This figure should rise to 31 by the 2012/2013 crop. By this time, from the current 7%, foreign participation should rise to 12%. According to the president at the Unica, Marcos Jank, most of the foreign capital comes from the United States and Europe.

The sector is among those with greatest investment over revenues in Brazil, according to Jank. Total investment reached 20 billion Brazilian reais (US$ 10 billion) over four years. According to the president at Brazilian Development Bank (BNDES), Luciano Coutinho, in the first quarter of this year the bank made available 3.2 billion reais (US$ 1.6 billion) for investment in ethanol, 36% more than in the same period in 2008. In the whole of last year the credit to the sector totaled 6.5 billion reais (US$ 3.3 billion). According to Dilma, in 2004 the value was 680 million (US$ 340 million).

The Ethanol Summit was a great panel for defense of the fuel against global warming. The biofuel is capable of reducing CO2 emissions by 90% when compared to petrol, according to figures disclosed yesterday. Since the 1970s, Brazil has avoided emissions of 600 million tons of CO2 due to the use of ethanol, said Jank. The need to fight global warming was also the theme of the address of former US president Bill Clinton, a guest at the event.

Clinton spoke about the Kyoto Protocol and justified the fact that the United States did not sign it. The former president said that few countries – just four – should comply with their targets. "Who knows if another four may do so," he said. According to Clinton, these countries knew that they could not comply with their targets, as they could not answer "how" they would do so. Brazil, according to him, was successful in answering "how" to reduce emissions of CO2, through investment in ethanol and sugarcane.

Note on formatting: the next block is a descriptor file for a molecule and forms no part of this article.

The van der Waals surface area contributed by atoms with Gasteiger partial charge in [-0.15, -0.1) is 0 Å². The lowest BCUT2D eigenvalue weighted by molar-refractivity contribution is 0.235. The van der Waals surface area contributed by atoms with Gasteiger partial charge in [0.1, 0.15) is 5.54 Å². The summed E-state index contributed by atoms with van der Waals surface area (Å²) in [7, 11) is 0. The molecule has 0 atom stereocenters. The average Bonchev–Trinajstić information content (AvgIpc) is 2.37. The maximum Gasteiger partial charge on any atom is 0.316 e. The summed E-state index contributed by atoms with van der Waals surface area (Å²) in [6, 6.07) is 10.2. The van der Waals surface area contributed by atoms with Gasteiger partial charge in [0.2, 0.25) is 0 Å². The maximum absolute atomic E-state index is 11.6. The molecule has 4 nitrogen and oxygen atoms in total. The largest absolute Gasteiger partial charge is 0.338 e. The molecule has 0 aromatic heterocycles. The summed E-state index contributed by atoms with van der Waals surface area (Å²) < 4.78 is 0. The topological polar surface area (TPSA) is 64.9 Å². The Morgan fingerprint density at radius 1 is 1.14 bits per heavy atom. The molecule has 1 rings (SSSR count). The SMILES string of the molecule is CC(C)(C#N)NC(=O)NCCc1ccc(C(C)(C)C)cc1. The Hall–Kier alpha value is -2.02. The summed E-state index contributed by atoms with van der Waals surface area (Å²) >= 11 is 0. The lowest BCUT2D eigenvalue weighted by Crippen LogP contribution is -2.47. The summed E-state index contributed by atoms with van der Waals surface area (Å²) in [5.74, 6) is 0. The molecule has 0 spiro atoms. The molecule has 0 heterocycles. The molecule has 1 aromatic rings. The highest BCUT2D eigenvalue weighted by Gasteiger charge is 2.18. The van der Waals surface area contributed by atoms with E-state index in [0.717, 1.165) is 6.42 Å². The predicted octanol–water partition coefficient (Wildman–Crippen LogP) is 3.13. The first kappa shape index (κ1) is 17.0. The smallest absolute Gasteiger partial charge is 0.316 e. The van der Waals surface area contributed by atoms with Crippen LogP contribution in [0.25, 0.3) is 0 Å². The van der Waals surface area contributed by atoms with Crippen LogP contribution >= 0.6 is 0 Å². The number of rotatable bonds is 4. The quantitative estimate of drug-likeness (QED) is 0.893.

Clinton praised the actions of the city of São Paulo for reduction of emissions of pollutants, but said that in Brazil 75% of emissions come from deforestation and agriculture. He defended the adoption of a global agreement in the environmental area, replacing Kyoto Protocol, for the trade of carbon credits. According to him, this should allow for the "forest to remain intact". He said that Brazil and the United States should adopt this system and work together in actions to fight global warming.

In the meeting at the Unica, two programs to benefit the ethanol productive sector were released. One of them is called Agora (Now) and should disclose the benefits of the use of clean energies. One of the pillars of the program includes the disclosing of information on the matter at 11,000 schools in eight states.

There should also be a study for the launching of more precise figures about the sector. The other program is called Renovação (Renewal) and it should qualify workers in the sugarcane sector. The intention is to prepare sugarcane cutters, who will have no work due to the mechanization of sugarcane crops, to work in the mills or in other sectors. Seven thousand people should be trained each year.

Anba